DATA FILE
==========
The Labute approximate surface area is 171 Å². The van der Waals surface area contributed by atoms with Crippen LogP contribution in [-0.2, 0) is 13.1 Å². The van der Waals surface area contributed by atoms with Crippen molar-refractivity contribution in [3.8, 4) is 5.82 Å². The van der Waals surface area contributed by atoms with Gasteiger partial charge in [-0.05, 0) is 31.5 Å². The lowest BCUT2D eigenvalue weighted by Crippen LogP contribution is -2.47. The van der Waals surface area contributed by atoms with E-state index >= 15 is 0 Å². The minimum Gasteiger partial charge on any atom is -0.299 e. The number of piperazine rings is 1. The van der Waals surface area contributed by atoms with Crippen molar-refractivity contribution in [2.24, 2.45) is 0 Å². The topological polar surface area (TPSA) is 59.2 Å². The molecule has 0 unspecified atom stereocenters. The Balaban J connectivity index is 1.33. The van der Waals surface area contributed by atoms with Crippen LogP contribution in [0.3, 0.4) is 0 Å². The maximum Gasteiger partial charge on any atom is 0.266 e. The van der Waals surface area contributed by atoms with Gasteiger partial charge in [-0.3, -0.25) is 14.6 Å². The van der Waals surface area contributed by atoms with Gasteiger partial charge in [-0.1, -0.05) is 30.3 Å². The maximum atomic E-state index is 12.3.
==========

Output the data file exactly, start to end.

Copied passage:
The Labute approximate surface area is 171 Å². The van der Waals surface area contributed by atoms with Crippen LogP contribution in [-0.2, 0) is 13.1 Å². The van der Waals surface area contributed by atoms with Crippen molar-refractivity contribution in [3.8, 4) is 5.82 Å². The van der Waals surface area contributed by atoms with Gasteiger partial charge in [-0.05, 0) is 31.5 Å². The lowest BCUT2D eigenvalue weighted by Crippen LogP contribution is -2.47. The van der Waals surface area contributed by atoms with E-state index >= 15 is 0 Å². The minimum Gasteiger partial charge on any atom is -0.299 e. The number of piperazine rings is 1. The van der Waals surface area contributed by atoms with Crippen molar-refractivity contribution in [2.24, 2.45) is 0 Å². The topological polar surface area (TPSA) is 59.2 Å². The molecule has 0 unspecified atom stereocenters. The Balaban J connectivity index is 1.33. The van der Waals surface area contributed by atoms with Crippen LogP contribution in [0.3, 0.4) is 0 Å². The maximum Gasteiger partial charge on any atom is 0.266 e. The van der Waals surface area contributed by atoms with Gasteiger partial charge in [-0.3, -0.25) is 14.6 Å². The van der Waals surface area contributed by atoms with Gasteiger partial charge in [-0.1, -0.05) is 30.3 Å². The maximum atomic E-state index is 12.3.